The main thing that happened was my taste in bars and my taste in drinks.  No more dive bars.  No more funky. No more beer.  It's time to upgrade!  I liked the posh hotel bars.

Seattle is a big city and there are tons of bars to recommend it.

We worked our way through many of them.  It was a fun way to get to know the city.  We would go for a long walk in a neighborhood and then treat ourselves to a drink and a nosh.  We particularly liked hotel bars and there are two that have
passed the test of time.

Oliver's in the Mayflower Hotel in downtown Seattle is a lovely room with gorgeous high windows and great cocktails. 

It has a long bar that looks out those windows onto all of the City's activities. Great for people-watching.  And it doesn't hurt that there is a huge Macy's right across the street. I like one of their signature cocktails, "The Silver Bell," a lovely drink topped off with some champagne.  My taste in drinks has decidedly changed. The bartenders are always friendly and you get peanuts with your drink. We have stayed in the hotel several times to celebrate Valentine's Day and have been known to close the place down.  That's how friendly the bartenders are!

The Six/Seven bar in the Edgewater Hotel is about as iconic Seattle as you can get.

If you are lucky enough to snag a table by the window, you are literally sitting on the water with cruise ships and ferries going by. And The Edgewater Hotel is the home of some famous rock star shenanigans:  The Beatles fishing from their room and the Led Zeppelin "mudshark incident."

As we traveled, we had some happy moments in some great bars.

Victoria, B.C. is one of my favorite places and we never leave there without a stop at the Bengal Lounge in the Empress Hotel.  The hotel is impressive enough but the lounge evokes England's empire with its ceiling fans and curry buffet and sitting in its plush chairs enjoying a fancy drink with waiters in full waiter regalia doing their wait thing, life is good!

Farther afield, when traveling in Europe, we have enjoyed some great bars, bartenders and other travelers.  Having a drink in your hotel bar in another country is an easy way to strike up a conversation with your fellow travelers, share some travel tips and possibly makes some new friends.

One of the nicest hotels we have stayed in was the Grand Hotel Casselbergh in Bruges (Belgium). 

And the bartender was handsome, friendly, and fun and we met some other Americans there.  We all met there after a busy (and rainy) day of sightseeing. 

It was a welcome respite after touring the frites museum and sampling the local beer!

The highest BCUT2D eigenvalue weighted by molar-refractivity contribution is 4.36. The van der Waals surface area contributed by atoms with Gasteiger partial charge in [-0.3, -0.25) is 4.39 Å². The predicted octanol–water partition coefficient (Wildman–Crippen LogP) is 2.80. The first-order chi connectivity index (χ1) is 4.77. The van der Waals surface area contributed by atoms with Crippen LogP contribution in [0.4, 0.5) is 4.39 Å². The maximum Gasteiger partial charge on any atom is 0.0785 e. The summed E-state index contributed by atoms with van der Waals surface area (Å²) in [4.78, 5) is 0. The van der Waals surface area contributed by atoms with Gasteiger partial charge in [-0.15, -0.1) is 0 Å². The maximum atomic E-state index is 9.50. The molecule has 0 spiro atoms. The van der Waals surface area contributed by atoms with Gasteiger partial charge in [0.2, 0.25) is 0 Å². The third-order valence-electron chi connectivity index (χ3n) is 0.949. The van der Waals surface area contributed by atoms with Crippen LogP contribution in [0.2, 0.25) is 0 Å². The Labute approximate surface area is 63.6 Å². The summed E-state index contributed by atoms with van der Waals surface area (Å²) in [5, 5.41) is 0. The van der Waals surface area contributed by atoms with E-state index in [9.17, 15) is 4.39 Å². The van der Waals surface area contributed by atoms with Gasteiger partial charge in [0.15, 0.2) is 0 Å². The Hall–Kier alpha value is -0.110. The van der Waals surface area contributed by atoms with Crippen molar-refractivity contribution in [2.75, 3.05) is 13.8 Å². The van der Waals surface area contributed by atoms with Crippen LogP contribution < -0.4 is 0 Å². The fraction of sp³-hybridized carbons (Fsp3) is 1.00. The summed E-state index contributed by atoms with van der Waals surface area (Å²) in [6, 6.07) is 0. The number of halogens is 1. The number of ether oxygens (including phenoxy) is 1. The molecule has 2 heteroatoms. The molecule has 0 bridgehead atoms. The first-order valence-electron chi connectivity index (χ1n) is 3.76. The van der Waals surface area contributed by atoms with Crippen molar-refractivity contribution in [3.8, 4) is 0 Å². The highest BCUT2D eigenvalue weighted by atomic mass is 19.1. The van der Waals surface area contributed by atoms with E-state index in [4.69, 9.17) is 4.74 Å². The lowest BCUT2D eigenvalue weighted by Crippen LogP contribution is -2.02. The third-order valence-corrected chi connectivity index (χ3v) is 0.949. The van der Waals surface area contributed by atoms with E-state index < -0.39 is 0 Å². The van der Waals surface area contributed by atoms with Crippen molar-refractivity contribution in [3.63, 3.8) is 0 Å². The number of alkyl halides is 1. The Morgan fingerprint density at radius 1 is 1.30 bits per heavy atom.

Another high point in my bar-loving life was The George pub in London. 


It was right around the corner from where were staying in North London and we just happened upon it. 

The food was delicious so we ate there two nights in a row and one night we were eating late and the bar was closing (many close at 10:30pm).  We had engaged both the bartender and the waitress (who turned out to also be the bar manager) in conversation, and when I told her being in their pub was just like being in the Queen Vic from "Eastenders," she got a kick out of that and let us stay after hours with them.  We got to talk with them as they cleaned up and closed the bar. 

For those of you not familiar with "Eastenders," it's a British soap opera that I have been watching since it first started in the 80's.  Much of the story takes place in an East End pub called the Queen Victoria, so it was a wonderful experience to be included in the real life workings of a real life pub.  All of the staff lived above the pub, something that is quite common there. That is one of those special travel memories that I savor.

Finally, I have to talk about our "local."  In British pub culture, everyone has a "Local," that bar where you always go to have a drink and meet with friends.

Ours is Daphne's in Edmonds (WA), a tiny little hole in the wall that only seats about 15 people.

The big draw is Desmond, the bartender.  He is there Tuesday-Friday holding court with his admirers.  And he has many.  He is a welcoming, funny and exuberant host.  His cheese plate is a thing to behold and order a Moscow Mule so you can witness "the slapping of the mint!"

And there's no TV.  Just Frank Sinatra singing classic songs.

It can be hot, crowded and we might not be able to find a seat.  It doesn't fit all of my criteria for a great bar.

So why do we go there?

Because Desmond makes sure that everybody knows our name!

Tell me about your favorite bars!

I was inspired to write this blog post by a charming little book I reviewed back in December "Of All the Gin Joints" that gives the history of bars, restaurants and hotels in Los Angeles and the drinks they inspired.  Highly recommended.


See you Friday

for my review of the new movie 

The Week in Reviews
(What to See or Read and What to Avoid)

and the latest on

My 1001 Movies I Must See Before
 I Die Project."

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  1. I'm not much of a bar person (don't drink beer or cocktails), but just last week I had an IPA at the Morse Bar in the Randolph Hotel in Oxford. They have a great wall of autographed pix, ranging from Helen Mirren to Hillary Clinton. Check it out next time you're there.

    1. Dan, I just so happened to have been in the bar at the Randolph because that is where Colin Dexter hangs out, the author of the Morse mysteries. As a big fan, I wanted to go to all of the Morse haunts. The bartender said Dexter sits at a specific table and if someone else happens to be sitting there, he waits in the lobby until the table is free. Have you been to The Eagle and Child or The Trout, out by the river?